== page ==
Challenges and Signs of Hope in the Forced Migration Apostolate
18 December – International Migrant’s Day
By Javier Cortegoso Lobato, Jesuit Network with Migrants (CPAL)
“Migrations, more than ever before, will play a pivotal role in the future of our world”. At present, however, migration is affected by the “loss of that sense of responsibility for our brothers and sisters on which every civil society is based”.
It is difficult not to accept the truth behind the phrase “we are all migrants.” Even if we have not lived it in the first person, it is not strange that our parents, or our grandparents, or our siblings have had a migration experience. Migration is therefore not new, but the volume of migration has grown exponentially in recent decades.
Many of these people are not exercising migration as a right, but are victims literally fleeing for their lives. The Society of Jesus, like the Church, is especially concerned with sharing the journey of people in situations of forced migration who have left their communities for various interconnected causes.
In the face of this tremendous complexity, I would like to present some challenges that we must face.
To identify and denounce the causes of migration and those who cause it. To be capable of solidarity, but also of indignation.
To understand that migration is not itself a
problem, but that we are living in a generalized crisis of human rights that is
a major cause of migration. The problem is to understand the causes that
generate expulsion. In our apostolate, this implies an equal commitment to the
defense of the right to migrate and the right not to migrate. To do this, we
must understand and analyze the facts that lead to forced migration, denounce
them, and propose radical changes.
To demand a change in public policies on migration.
Policies on migration are becoming more and more restrictive and moving away from the parameters of justice. This restriction generates a tension with the even greater need to migrate. We are walking with millions of people who are fleeing in search of a future of salvation, who are risking their lives. States must guarantee international protection for all these people, and to do so they must be flexible and creative in creating migration alternatives and providing access to rights.
Our apostolate must demand regulatory frameworks that not only guarantee administrative regularization, but also actively promote policies that favor international protection, full access to rights - including the principle of non-expulsion - and adequate reception and integration.
Public policies for a real Integration.
The same thing that we affirm for social behavior, we must demand for political behavior. Migration policy must not only move away from partisan interests, but cannot be reduced to containing the humanitarian consequences of forced migration. The 2018 Global Covenants noted a crucial element: comprehensive policiesmust promote real integration, facilitate the practice of hospitality as a social habit and address all dimensions of the migrant as a human being and as part of the society that welcomes him/her.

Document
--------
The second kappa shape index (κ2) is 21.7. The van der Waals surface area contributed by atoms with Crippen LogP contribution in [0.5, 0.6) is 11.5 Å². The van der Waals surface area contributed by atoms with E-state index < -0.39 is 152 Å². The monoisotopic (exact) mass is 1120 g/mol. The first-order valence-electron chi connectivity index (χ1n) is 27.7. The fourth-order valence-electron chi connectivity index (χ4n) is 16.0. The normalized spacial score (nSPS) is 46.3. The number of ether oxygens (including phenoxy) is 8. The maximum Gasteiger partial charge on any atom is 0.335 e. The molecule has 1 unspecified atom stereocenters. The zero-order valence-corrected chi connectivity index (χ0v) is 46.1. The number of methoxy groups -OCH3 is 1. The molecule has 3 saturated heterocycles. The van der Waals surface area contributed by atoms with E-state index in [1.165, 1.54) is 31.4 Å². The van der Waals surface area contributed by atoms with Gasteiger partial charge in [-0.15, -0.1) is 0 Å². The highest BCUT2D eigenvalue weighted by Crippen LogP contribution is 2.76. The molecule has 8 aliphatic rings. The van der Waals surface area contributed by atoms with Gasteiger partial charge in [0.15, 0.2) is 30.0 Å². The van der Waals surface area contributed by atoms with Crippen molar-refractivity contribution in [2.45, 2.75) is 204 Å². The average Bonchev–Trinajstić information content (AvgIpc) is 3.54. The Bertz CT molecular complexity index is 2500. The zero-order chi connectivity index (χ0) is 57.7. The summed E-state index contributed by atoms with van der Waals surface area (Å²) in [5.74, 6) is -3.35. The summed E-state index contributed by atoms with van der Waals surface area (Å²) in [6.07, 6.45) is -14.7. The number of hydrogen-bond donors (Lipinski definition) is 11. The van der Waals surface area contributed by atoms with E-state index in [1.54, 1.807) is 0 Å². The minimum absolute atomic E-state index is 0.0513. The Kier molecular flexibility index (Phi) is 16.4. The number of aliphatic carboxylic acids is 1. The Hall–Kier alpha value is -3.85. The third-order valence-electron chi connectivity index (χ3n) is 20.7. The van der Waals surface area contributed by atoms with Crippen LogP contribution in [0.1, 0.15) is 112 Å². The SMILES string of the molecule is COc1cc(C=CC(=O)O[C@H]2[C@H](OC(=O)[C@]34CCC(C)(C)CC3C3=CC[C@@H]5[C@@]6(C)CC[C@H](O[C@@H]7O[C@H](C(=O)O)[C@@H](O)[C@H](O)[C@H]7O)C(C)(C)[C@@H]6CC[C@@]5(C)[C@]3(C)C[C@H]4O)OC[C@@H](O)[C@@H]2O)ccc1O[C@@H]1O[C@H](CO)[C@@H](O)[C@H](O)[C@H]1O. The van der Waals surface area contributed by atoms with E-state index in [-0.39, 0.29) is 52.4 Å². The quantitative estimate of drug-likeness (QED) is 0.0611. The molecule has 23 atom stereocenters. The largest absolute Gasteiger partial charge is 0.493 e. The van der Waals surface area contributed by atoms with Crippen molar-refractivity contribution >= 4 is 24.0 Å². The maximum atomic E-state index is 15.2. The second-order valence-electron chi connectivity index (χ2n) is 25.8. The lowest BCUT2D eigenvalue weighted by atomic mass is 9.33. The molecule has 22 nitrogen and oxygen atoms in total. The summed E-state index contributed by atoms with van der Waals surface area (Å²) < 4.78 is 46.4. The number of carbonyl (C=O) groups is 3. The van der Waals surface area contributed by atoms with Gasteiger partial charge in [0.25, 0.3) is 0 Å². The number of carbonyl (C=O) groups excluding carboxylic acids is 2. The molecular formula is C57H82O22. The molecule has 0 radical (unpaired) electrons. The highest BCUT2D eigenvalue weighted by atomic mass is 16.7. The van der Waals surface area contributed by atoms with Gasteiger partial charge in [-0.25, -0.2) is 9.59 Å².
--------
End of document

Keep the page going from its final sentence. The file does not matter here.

The practice of Hospitality: It is necessary to understand hospitality with an integral perspective.
Integrity implies responding positively to the possibility of living truly together.
Betting on true communities of hospitality implies not only learning to
accept diversity as a richness, but also opening up to share community spaces,
promoting participation, accepting that we share the space of decision-making in
our societies. Hospitality is a way of living together, creating fraternal
societies. We must promote the culture of
hospitality through the creation of authentic communities of welcome.
To view hope as a challenge, a responsibility and an opportunity.
To encounter Christ, forced to flee, on the faces of migrants, displaced persons and refugees is a permanent source of hope.
In all contexts of forced migration, we also discover gestures of immense solidarity and welcome; hospitality is a present and actual value. On every continent, the apostolates of the Society promote processes of accompaniment, walking with the excluded. These commitments in accompaniment allow us to be witnesses of change, to see migrants who, from vulnerability and precariousness, are able to heal their wounds, and witness a transformation towards empowerment.
Weaving networks as a fundamental strategy.
Forty years ago, Father Arrupe marked an important milestone in the history of the Society by encouraging us to defend, serve and accompany refugees. The necessary leap we are making, especially in this 21st century, but with great difficulty, is the commitment to networking.
Interprovincial and intersectorial networks that link the dimensions of work, that are oriented by and for the mission, that start from accompaniment from the borders and territories most vulnerable to forced migration and that recognize the need to promote alliances, this is our real challenge.
It is important and comforting to recognize the
steps taken in this regard in all the Jesuit Conferences. But we still have a
long way to go. As we celebrate International Migrant’s Day in 2020, let us
each try to respond to this question: what is God asking of us today in the
accompaniment of forced migration?
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